Knowledge base article

Missing data in GA4: Data sampling and its solutions

5 minutes reading time

Google Analytics is not showing you all your data. And they are not the only ones. Google and other online advertising providers are known for using their Machine Learning capabilities to optimize the way they serve ads. So, these systems are more and more being called a black box by advertisers who in the past had access to all the interaction data to optimize their campaigns. Unfortunately, these same techniques are being used in GA4 today which can make it harder for analysts to understand what their users want.

That is not what this article is about though. Here we will look at another technique used that makes the analysis less reliable. I am talking, of course, about data sampling. So let’s have a look at what data sampling is, why you should care, how to know when your data is sampled, and how to avoid it. Let’s go!

What is data sampling?

First, we need to understand what data sampling is. Sampling is a statistical analysis technique used to identify patterns and trends in a larger data set by selecting, manipulating, and analyzing a representative subset of data points. Using a small, manageable amount of data, data scientists, predictive modelers, and other data analysts can build and run analytical models more quickly, while still achieving accuracy.

In other words; it takes time to calculate and present your results in your GA reports. So, in some cases, GA will take a part of the data and use this to estimate the total: Data sampling. You might already see some of the disadvantages of the practice, but why should you care?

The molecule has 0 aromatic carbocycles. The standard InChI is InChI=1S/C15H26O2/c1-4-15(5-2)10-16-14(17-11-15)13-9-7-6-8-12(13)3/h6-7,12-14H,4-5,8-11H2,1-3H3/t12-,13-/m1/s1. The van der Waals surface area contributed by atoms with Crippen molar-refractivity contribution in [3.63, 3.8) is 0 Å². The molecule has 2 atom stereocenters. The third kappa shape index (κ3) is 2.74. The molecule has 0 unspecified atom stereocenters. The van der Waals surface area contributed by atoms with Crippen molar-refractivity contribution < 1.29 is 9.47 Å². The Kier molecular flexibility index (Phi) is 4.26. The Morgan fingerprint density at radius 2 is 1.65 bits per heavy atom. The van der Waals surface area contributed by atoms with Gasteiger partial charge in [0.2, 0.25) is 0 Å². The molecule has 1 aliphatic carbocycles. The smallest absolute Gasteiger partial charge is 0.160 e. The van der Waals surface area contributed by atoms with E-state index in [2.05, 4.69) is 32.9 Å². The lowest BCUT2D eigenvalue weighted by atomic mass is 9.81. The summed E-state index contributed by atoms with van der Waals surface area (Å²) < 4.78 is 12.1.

Why should you care?

So why does it matter that some analytics tools like GA4 sample data and others do not? Well, sampled data is not the whole data set therefore it’s less accurate and reliable. It’s that simple.

Of course, there are also benefits to data sampling. The only thing is that these benefits are mostly for the tool provider. But, let’s have a look at the pros and the cons of data sampling.

The benefits of data sampling

1. Low cost of sampling

A great benefit of data sampling is that it reduces the computing costs to produce your report. This is only a benefit for the analytics vendor of course.

2. Less time consuming

The use of sampling takes less time also. This way analytics tools like GA4 can provide you with the report you want much faster.

3. More manageable datasets

Sampling makes it easier to manage and process large amounts of data, which is especially helpful when working with limited computing resources.

The downsides of data sampling

1. Chances of bias

The serious limitation of the sampling method is that it involves biased selection and thereby leads us to draw wrong conclusions. Bias arises when the method of selection of samples employed is faulty.

2. Difficulties in selecting a truly representative sample

A truly representative sample produces reliable and accurate results only when they are representative of the whole data set. Selecting good samples is difficult.

3. Limited precision of results

Sampling can lead to imprecise results, as the sample size may not be large enough to capture all the nuances of the data.